Global Oil Price and its impact
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The global oil prices have always been of concern for the functioning of any economy. The fluctuations in the price of the oil have significant impact on the macroeconomic variables of an economy. It has been evident for the past few years that the global price of the oil has declined sharply. This fall in the price has led to the decreased revenue in the oil exporting countries and on the other hands, the oil importing countries have been benefitted by the cheap oil. The consumers of the oil will derive the benefit of the low oil price as they will now pay less for driving cars or heating up their houses. The global oil prices have been fairly stable from 2010 till the mid 2014 which was around $110 per barrel. But from mid 2014, June the world prices of oil have fallen sharply. The Brent crude oil has declined below $50 per barrel whereas the US crude oil has fallen below $48 per barrel. The situation is full of tension for the oil exporting countries. In this paper, the winners and the losers of the fall in the oil prices will be evaluated along with the assessment of the oil exporting countries. In this analysis the AD-AS model is considered for the understanding of the fall in the oil price.
The global oil prices had been considerably stable for the past few years which were recorded to be around $110 per barrel until mid June. Thereafter the oil price more than halved and amounted to be about $50 per barrel. The fall in the global oil prices can be attributed to two-fold reasons behind such drastic change. The oil market has been characterized as an oligopolistic market structure as there were few sellers of oil and many buyers of oil, but with time, the number of oil producers and exporters increased driving the economy towards a competitive framework. Thus, the increased competitiveness in the market has caused due to five features:
- The market of oil contains many sellers and many buyers.
- The oil is homogeneous commodity that is exported by the oil producers.
- The producers of oil are price taker as there is only one price in the market.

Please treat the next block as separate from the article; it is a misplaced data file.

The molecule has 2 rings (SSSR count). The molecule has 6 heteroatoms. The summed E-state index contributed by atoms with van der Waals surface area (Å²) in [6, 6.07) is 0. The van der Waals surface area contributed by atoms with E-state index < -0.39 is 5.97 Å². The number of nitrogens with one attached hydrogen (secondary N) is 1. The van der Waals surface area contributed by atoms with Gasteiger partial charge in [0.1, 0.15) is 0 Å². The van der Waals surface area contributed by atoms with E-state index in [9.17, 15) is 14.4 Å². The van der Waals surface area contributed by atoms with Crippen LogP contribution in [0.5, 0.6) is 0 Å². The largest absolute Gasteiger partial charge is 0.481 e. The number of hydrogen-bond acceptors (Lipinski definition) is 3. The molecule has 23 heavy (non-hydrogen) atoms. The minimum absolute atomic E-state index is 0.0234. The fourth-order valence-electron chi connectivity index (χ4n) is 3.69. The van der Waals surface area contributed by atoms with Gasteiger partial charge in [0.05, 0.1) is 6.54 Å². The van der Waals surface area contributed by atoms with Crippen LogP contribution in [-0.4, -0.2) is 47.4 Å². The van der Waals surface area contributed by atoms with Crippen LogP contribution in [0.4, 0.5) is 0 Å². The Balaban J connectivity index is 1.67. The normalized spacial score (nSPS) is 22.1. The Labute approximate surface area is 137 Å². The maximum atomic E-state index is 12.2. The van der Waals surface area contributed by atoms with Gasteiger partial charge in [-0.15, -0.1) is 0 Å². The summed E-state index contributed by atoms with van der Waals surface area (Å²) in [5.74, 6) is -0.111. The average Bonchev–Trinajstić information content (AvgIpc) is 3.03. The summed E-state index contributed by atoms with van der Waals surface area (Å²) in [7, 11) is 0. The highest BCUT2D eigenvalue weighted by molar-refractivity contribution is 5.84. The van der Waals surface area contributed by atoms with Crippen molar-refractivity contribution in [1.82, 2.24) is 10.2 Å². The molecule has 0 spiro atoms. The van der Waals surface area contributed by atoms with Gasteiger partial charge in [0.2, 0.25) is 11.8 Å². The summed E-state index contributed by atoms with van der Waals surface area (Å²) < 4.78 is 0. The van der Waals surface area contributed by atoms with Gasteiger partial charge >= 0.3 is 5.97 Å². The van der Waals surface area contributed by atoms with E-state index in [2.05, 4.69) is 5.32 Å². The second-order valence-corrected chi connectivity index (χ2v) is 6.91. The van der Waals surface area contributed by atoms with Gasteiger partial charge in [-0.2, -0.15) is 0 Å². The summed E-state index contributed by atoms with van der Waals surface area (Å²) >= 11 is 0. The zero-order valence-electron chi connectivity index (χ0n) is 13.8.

- There is free entry and exit in the oil market.
- There is little or no market power in the oil market.
- Producers of oil follow profit maximizing behaviour.
The demand and supply of the oil are relatively inelastic in the short run which means that changes in the price causes little influence on the demand and supply of oil (Carollo, 2012).
The demand and supply curves are shown in the form of diagram attached in the appendix 1.
The first reason behind the fall is the weak demand in most of the countries which mainly because of the unexciting economic growth. This situation was aggravated by the surging oil production by the US. The second reason behind the sharp fall in the oil price is due to the issues related to the oil cartel OPEC. The fall in the oil price is due to the situation of excess supply within the economy (Cordesman and Al-Rodhan, 2006) as shown in appendix 2. As the OPEC has refused to cut down its production in order to increase the price, it has caused rather an opposite situation which is the situation of excess supply. Now from the basic concept of demand and supply it is known in an excess supply situation the price of the commodity will fall which is in this case where the oil price has sharply fallen due to the over production of oil by the OPEC countries. This has slowed down the economic activities of Europe, Japan and China as shown in appendix 3. So it is important to analyze who are benefitted as well as harmed from the fall in the oil prices (Forbes, 2015).